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Asia
India
exhibition
body.city
Indian Popular Culture
'The conquest of the world as picture'
Admissiont: 6 , concessions 4
("subTerrain" included)
20.09.2003 Tue + Wed 10 a.m. - 6 p.m., Thu - Sun 12 a.m. - 8 p.m.
12:00
modernity, perception, tradition
WWW
body.city
Wedding Montage
Devataon ki Gai, Kamadhenu
Awara
The exhibition, curated by cultural historian Jyotindra Jain, presents in access of 160 striking iconographic exhibits drawn from popular culture. Its ambition is to shed critical light on representation of human life and context. This exhibition is represented by differing media including studio photograph and graphic works.

Indian cities offer a cornucopia of images: from brilliant billboards along the streets and facades, Bollywood posters in taxis, buses, restaurants and shops, to film, a steadily growing number of magazines, and the new omnipresence of the TV screen. This iconography of everyday Indian life is the subject of the exhibition Indian Popular Culture. ‘The Conquest of the World as Picture’ at the House of World Cultures. Curator and cultural historian Jyotindra Jain has assembled a unique collection of graphic art exhibits, photographs and paintings, and mixed them with discoveries from bazaars, TV clips and film posters to reveal the full development of India’s popular visual culture in a display ranging from miniature paintings, via colonial art, to the billboard painters of today.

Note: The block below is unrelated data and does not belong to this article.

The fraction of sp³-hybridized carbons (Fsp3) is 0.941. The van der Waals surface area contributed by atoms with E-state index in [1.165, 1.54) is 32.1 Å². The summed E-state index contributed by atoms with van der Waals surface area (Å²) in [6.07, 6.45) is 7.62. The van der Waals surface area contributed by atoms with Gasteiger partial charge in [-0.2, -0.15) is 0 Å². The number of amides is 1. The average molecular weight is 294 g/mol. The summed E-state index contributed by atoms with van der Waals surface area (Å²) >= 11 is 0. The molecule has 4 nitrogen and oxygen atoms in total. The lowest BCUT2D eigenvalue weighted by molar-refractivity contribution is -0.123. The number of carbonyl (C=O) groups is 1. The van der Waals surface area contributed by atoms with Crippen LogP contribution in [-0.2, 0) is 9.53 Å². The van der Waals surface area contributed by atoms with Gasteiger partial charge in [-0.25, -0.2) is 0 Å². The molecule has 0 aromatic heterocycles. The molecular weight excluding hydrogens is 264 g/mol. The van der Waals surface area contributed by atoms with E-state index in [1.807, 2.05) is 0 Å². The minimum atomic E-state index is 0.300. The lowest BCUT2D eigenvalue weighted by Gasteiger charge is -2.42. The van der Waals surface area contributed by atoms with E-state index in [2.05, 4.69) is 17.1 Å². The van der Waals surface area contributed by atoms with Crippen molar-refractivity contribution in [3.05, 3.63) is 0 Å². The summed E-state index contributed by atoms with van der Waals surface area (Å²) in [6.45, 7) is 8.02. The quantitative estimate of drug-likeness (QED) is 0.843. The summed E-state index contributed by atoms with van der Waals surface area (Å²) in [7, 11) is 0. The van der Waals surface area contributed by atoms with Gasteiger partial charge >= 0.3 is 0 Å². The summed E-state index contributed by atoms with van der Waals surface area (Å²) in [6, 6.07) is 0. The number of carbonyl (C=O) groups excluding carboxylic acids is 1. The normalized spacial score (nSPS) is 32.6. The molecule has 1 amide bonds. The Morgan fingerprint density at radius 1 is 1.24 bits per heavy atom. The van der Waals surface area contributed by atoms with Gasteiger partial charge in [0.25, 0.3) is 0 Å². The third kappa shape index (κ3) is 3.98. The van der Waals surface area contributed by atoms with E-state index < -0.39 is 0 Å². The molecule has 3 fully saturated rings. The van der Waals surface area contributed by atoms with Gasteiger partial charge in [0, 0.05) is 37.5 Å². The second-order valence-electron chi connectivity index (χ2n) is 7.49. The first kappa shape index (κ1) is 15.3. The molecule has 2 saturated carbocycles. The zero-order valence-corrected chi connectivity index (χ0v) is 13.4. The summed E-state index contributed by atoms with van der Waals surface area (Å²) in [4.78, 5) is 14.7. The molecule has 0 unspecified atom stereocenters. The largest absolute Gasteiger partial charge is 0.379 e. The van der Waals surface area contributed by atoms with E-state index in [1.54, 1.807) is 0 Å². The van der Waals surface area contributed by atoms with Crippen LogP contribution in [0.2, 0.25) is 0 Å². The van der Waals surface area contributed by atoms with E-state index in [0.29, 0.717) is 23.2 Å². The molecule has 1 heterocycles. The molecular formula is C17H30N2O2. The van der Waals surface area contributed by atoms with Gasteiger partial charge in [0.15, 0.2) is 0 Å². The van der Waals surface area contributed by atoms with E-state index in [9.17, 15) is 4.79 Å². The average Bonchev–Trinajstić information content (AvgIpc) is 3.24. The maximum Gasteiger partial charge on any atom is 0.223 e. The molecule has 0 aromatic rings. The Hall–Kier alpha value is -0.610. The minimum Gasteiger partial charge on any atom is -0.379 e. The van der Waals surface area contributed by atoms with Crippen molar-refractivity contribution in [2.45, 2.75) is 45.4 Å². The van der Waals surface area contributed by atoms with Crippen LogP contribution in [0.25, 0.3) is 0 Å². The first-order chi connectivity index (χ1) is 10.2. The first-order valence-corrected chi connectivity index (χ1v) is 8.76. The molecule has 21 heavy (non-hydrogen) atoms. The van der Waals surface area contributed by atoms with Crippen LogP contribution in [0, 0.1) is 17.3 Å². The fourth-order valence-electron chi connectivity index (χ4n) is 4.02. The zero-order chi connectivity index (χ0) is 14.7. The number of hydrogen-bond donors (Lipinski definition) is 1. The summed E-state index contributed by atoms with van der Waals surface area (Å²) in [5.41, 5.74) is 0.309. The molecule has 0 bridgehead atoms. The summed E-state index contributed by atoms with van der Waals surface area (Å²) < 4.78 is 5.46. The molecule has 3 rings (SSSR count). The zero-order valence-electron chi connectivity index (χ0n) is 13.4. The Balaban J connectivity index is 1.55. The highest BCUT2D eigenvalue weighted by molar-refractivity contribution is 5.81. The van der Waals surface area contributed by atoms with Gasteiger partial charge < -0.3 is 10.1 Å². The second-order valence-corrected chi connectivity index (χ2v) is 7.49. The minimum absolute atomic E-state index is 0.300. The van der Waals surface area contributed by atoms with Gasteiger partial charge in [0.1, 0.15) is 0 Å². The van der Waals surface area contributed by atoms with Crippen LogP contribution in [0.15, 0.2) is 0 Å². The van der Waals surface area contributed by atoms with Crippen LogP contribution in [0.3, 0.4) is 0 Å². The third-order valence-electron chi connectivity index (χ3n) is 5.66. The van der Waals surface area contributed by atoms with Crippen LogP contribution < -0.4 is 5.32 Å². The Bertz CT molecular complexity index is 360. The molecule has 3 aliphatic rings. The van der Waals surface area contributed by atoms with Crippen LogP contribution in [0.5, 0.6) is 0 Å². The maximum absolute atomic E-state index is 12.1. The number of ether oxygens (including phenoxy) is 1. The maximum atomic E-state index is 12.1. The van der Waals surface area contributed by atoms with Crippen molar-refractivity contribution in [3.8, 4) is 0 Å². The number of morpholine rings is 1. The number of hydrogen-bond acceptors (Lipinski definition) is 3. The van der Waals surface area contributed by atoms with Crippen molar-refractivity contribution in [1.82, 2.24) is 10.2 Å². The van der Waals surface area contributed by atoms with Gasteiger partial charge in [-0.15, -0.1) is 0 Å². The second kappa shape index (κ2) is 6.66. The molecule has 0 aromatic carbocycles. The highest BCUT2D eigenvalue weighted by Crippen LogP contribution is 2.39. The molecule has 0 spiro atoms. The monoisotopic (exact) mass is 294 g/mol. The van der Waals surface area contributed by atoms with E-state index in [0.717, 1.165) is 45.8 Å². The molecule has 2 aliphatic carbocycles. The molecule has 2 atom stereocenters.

India’s modern popular imagery results from the major cultural and technological shifts during the nineteenth century. Mass production of images, new means of visualising myths and religious legends generated new fields of tension in the sacred, erotic, political and colonial landscapes. The prevailing eclecticism of visuality frequently led to an arbitrariness in piling up images from diverse visual sources, developing an ambivalent language of collage and citation that further facilitated the seizure of new aesthetic and cultural content.

This exhibition presents, as a sensory experience, the creation and constant change, transformation, and the rediscovery of a visual world since the nineteenth century. In addition, it explores and reveals the colonial context and mutual reciprocity in the construction of identities with reference to gender, sexuality, ethnic origin, religion and power.

Link culturebase: Jyotindra Jain